An interview with Przemysław Żurawski alias Grajewski, a University of Łódź professor, Polish political scientist, and, since 2015, a member of the National Development Council established by President Andrzej Duda. In the discussion on the problems of Poles in Lithuania and Polish-Lithuanian relations, he emphasises that he does not represent the position of Poland, but he speaks on his own behalf.
How do you assess the current Polish-Lithuanian relations?
There are a few dimensions of those relations: strategic relations in the security dimension are very good. Poland and Lithuania assess the threat posed by Russia similarly. In the similar way too, they strive to strengthen the NATO’s eastern flank and bring other Eastern Europe countries together to tackle those issues, which they proved at the meeting in Bucharest last year. In the dimension of the so-called hard security, military security, and in the dimension of the geopolitical situation assessment, positions of Poland and Lithuania are convergent.
Polish planes protect safety of Lithuania; however, when it comes to ensuring rights for the Polish minority in Lithuania, there is still a lot to be done…
The Polish planes in the Lithuanian sky protect both the security of Lithuania and the one of Poland. Both countries have always fallen together and have always been reborn so. There’s no reason to think that this rule will change. However, it’s not a secret that in the dimension of the Polish minority’s rights in Lithuania and in the field of the political practice of their observance, relations between the Republic of Poland and Republic of Lithuania are an object of concern on the part of numerous political bodies of both countries and both nations. It’s a problem that still needs a solution.
The Polish minority’s rights in Lithuania deteriorate continuously despite the signing of the Polish-Lithuanian Treaty in 1994 and the obligations resulting from the mutual participation in the EU structures. What ways of resolving this problem does the current ruling team find possible to be used?
It’s not within my field of competence. However, we must keep in mind that there’s a certain political calendar. Soon there’ll be a parliamentary election in Lithuania, and I think that the new set which will emerge from it in the autumn will be the appropriate addressee of the Polish diplomacy’s efforts. Now it’s hard to guess how this set will be structured after the election. Secondly, I think we have to bear in mind that there are four subjects participating in the political game concerning the issue of the Polish minority in Lithuania. The actors of this game are: the Lithuanian state, Polish state, Polish minority in Lithuania, and Russia, attempting to pit the three subjects against one another. The Lithuanian Poles, having gone through the annihilation of their former ruling elite either by murdering them by Soviets and Germans or by expatriation, were deprived of the possibility for recreating that social group by natural formation in the conditions existing during the half-aged Soviet captivity. During the 26 years of independent Lithuania’s existence, they managed, however, to form their new elites. The Polish minority in Lithuania has, therefore, its own reborn ruling class currently, with its own political programme and own hierarchy of priorities.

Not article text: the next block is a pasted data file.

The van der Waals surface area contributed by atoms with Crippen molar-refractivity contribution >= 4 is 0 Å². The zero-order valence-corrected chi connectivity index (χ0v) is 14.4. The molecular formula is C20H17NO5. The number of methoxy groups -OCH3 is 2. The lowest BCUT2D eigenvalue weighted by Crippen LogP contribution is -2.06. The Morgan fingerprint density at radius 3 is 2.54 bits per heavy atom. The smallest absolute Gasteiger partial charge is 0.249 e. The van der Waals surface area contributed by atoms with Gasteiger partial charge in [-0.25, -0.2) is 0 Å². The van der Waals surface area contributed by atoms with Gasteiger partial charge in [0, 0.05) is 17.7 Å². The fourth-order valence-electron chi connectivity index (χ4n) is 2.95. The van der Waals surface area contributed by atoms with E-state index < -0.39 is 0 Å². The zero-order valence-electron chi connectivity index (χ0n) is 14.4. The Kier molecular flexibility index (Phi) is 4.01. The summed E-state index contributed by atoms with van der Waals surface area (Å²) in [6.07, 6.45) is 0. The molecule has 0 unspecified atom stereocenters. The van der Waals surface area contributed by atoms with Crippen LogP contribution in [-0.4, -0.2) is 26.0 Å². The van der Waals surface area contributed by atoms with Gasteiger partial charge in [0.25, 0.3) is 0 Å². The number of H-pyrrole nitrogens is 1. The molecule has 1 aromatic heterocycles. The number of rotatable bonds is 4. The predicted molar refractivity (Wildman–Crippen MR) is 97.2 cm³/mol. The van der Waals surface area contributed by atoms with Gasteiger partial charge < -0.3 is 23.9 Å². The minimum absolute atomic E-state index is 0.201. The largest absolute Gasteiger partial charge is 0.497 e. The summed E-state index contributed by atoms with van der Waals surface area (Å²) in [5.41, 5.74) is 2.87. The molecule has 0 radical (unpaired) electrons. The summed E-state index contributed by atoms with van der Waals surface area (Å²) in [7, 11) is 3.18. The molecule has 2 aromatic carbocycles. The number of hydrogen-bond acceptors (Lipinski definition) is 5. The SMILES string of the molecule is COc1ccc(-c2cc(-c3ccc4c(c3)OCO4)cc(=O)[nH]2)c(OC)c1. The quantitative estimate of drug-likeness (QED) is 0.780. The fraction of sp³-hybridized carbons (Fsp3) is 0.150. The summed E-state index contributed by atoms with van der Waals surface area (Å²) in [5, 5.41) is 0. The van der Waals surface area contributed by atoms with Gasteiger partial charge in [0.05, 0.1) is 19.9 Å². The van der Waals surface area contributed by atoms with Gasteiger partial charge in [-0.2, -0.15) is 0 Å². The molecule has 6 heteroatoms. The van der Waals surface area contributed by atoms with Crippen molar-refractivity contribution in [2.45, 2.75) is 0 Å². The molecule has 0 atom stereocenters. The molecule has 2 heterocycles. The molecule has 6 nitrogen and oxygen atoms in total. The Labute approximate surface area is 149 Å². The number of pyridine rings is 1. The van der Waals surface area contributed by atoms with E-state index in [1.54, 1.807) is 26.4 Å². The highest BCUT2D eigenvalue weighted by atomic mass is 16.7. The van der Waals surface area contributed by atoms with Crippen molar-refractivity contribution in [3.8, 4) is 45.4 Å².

Right now a struggle for the Polish education preservation is going on, so, in the long run, for the survival of the Polish community in Lithuania…
From the viewpoint of the Poles in Lithuania it is a supreme priority. From the viewpoint of Lithuania – something else is a priority, and from the viewpoint of Poland – it’s one of the priorities. Yet another actor, Russia, intends to pit us all against each other and benefit from it. Thus, it’s necessary to distinguish between interests and dimensions of those four subjects’ actions, which, in the case of Poland and the Polish minority in Lithuania, are not contradictory, but as for Poland I would say they’re richer, and poorer when it comes to the Polish minority in Lithuania, which isn’t engaged in the policy of the Eastern Europe region, but, what’s natural, in its own policy, concerning the defence of Poles’ rights in Lithuania, while the Polish state has to take into consideration other factors and has also other instruments of action and means of pressure and persuasion. One of the errors in the debate on the situation is confining to one-dimensional issue, a very important but not the only one, that is the Polish minority’s position in Lithuania. The Lithuanian Poles’ rights are violated in five spheres: in the field of Polish language presence in the public space (this includes the issue of surname transcription in passports and other documents in compatibility with the rules of the Polish language orthography); in the field of education in Polish on various levels, including its status in the Lithuanian law (it embraces also the quality of education as for the organisational and content-related efficiency both of Poland and of the Polish minority in Lithuania, especially when it comes to the quality of teaching in Polish).